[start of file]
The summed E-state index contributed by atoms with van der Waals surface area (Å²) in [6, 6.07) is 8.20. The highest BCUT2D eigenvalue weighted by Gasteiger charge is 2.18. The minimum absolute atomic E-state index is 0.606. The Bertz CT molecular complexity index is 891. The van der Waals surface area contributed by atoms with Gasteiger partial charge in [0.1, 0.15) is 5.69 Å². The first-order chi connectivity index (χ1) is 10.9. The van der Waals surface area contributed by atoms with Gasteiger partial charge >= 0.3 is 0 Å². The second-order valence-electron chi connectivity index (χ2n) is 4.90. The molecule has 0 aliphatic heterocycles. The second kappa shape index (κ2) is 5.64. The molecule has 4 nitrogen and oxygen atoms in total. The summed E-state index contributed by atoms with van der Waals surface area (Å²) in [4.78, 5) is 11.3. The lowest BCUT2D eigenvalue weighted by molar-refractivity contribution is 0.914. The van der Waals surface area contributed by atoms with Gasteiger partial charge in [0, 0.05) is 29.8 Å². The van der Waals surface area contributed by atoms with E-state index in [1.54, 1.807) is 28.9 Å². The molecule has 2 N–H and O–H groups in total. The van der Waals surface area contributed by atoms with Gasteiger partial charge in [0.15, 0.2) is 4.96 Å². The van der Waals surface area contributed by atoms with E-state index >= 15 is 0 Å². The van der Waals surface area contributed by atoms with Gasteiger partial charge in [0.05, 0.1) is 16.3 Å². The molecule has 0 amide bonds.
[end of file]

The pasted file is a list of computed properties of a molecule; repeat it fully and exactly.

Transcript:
The summed E-state index contributed by atoms with van der Waals surface area (Å²) in [6, 6.07) is 8.20. The highest BCUT2D eigenvalue weighted by Gasteiger charge is 2.18. The minimum absolute atomic E-state index is 0.606. The Bertz CT molecular complexity index is 891. The van der Waals surface area contributed by atoms with Gasteiger partial charge in [0.1, 0.15) is 5.69 Å². The first-order chi connectivity index (χ1) is 10.9. The van der Waals surface area contributed by atoms with Gasteiger partial charge >= 0.3 is 0 Å². The second-order valence-electron chi connectivity index (χ2n) is 4.90. The molecule has 0 aliphatic heterocycles. The second kappa shape index (κ2) is 5.64. The molecule has 4 nitrogen and oxygen atoms in total. The summed E-state index contributed by atoms with van der Waals surface area (Å²) in [4.78, 5) is 11.3. The lowest BCUT2D eigenvalue weighted by molar-refractivity contribution is 0.914. The van der Waals surface area contributed by atoms with Gasteiger partial charge in [0, 0.05) is 29.8 Å². The van der Waals surface area contributed by atoms with E-state index in [1.54, 1.807) is 28.9 Å². The molecule has 2 N–H and O–H groups in total. The van der Waals surface area contributed by atoms with Gasteiger partial charge in [0.15, 0.2) is 4.96 Å². The van der Waals surface area contributed by atoms with E-state index >= 15 is 0 Å². The van der Waals surface area contributed by atoms with Gasteiger partial charge in [0.05, 0.1) is 16.3 Å². The molecule has 0 amide bonds.